'grasping the Pi, part 4: traceberry Pi'

I wanted to take a break from compiling kernel modules and making hardware work and so decided to compile tRayce, a raytracer that I wrote recently, on the Pi and see how slower it exactly was.

The first problem arose on the compilation stage: it was slow. tRayce has 8 source files and it took the Pi about 5 minutes to compile the first one. That wasn't terribly inspiring, since I did plan to do some programming on it and didn't have enough swords or chairs to help me tolerate long compilation times.

Hence I compiled a cross-compilation toolkit with crosstool-ng so that I could create binaries for the Pi on my laptop, which would be tremendously faster.

I used the instructions here, which was quite straightforward with the only effort required from me being waiting two hours for the toolkit to get compiled. I did mess up a bit by forgetting to choose to build the C++ compiler and so had to rebuild everything from scratch. I did mess up twice, actually, as the AUR already has the required packages. Oh well.

I compiled tRayce for the ARM architecture on my laptop, transferred the executable onto the Pi using scp and launched it.

It took about 2 minutes for the scene to render (the same scene took 2.5 seconds on my laptop) and there was another problem: the scene was dim. This probably was due to the compiler messing up some floating-point instructions. I changed all float variables to double in my code (which isn't supposed to change the performance much) and recompiled it again.

It was better this time: my scene was ready in 30 seconds, however, the scene still wasn't the same as the reference one I rendered on my laptop: the specular highlights on the spheres were bigger than on the reference. Still some floating-point issues or incorrect compiler flags.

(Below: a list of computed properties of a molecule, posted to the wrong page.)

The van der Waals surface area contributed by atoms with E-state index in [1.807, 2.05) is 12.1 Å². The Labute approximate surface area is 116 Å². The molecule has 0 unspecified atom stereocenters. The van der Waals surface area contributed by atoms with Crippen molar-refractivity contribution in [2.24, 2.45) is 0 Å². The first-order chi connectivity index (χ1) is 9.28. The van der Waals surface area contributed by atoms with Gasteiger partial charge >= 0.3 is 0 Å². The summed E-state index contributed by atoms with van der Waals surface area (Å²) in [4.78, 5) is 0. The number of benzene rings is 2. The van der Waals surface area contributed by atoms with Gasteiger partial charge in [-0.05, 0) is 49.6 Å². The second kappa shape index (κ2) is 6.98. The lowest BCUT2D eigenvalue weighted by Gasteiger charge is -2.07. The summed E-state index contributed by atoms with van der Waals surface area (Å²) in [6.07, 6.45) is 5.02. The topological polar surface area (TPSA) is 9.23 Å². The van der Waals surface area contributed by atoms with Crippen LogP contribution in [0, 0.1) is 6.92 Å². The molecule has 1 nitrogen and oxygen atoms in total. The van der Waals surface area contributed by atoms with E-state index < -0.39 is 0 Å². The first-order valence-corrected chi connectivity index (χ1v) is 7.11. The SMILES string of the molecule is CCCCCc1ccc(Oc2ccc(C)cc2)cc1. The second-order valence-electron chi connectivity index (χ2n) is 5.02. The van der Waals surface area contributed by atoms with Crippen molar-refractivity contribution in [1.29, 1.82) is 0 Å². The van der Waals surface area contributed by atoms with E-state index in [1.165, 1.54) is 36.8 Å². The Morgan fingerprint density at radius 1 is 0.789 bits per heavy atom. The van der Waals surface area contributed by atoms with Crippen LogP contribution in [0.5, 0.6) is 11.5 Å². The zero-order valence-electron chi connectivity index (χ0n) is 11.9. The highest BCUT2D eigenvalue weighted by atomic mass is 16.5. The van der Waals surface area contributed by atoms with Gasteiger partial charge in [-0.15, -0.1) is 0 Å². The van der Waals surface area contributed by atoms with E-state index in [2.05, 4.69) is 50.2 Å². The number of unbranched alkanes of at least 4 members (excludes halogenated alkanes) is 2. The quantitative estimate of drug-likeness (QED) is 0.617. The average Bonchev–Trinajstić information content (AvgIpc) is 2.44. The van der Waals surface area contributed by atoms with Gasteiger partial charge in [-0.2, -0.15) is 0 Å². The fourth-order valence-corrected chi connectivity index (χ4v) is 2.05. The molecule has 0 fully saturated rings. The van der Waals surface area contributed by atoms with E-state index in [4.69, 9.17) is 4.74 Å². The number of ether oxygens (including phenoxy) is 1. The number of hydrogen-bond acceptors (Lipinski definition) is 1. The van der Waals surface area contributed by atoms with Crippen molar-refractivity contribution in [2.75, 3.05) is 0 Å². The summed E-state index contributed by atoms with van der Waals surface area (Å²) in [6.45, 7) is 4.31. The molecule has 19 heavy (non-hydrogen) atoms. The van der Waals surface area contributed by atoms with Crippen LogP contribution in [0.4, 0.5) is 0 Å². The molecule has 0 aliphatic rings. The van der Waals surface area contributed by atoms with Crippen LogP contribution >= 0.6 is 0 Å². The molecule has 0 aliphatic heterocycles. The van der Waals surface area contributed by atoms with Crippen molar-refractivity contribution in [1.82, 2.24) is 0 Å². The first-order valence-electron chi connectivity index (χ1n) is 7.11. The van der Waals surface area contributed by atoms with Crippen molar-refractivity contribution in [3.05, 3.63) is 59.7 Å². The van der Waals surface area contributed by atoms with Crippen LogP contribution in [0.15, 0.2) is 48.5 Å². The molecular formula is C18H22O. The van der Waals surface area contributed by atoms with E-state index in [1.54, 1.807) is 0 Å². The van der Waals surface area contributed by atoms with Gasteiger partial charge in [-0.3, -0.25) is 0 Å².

(reference render and the render I got from the Pi.)

The next day, I decided to wait through the compilation on the Pi to see if the image was still different. To my surprise, the compilation went much quicker (~30s for the whole project) for no apparent reason. The scene, on the other hand, took about 3 minutes to render, which definitely was too much and probably meant that my system only supported soft ABI (instead of floating-point operations, the system uses integers and doesn't delegate anything to the FPU, which is quite a waste). However, the scene now was completely the same as the reference.

According to the Raspbian FAQ, I could compile my program so that it could do the floating-point operations on the FPU and pass the function parameters around in FP registers (hard ABI). The bad news were, I couldn't do that on a soft-ABI system -- all libraries on my system must support hard ABI and I did confirm that the Arch ARM build that I was using wasn't built with hard ABI support.

I could start using Rasbian, but this could lead me down the route where I would have to compile most of the needed packages myself, as the precompiled binaries wouldn't be supported by my system. I also could theoretically rebuild all libraries and the whole toolchain to create a version that would only be used for tRayce (according to this StackOverflow comment), but there was an easier solution.

Luckily, GCC supports the flag --mfloat-abi=softfp that, according to this page, "allows use of VFP while remaining compatible with soft-float code". The exact mechanism of compatibility, apparently, is that the resulting program uses the FPU, but all parameters are passed around using integer registers, which does have some overhead. Nevertheless, I compiled tRayce with these flags:

CFLAGS := -g -Wall -march=armv6 -mfpu=vfp -mfloat-abi=softfp -O2

and launched it, which brought the rendering time back down to ~40s and giving the same scene as the reference.

(In unrelated news, I printed out and glued together Punnet, a printable and together-glueable case, which probably should make the Pi hotter (in both senses)).

And this is a full-sized (1280x800) scene with 4x antialiased edges and soft shadows that was rendered on the Pi in 256 seconds (nice number), which is ~12 times slower than on my laptop (strange, since the light version of this scene was rendered ~20 times slower on the Pi).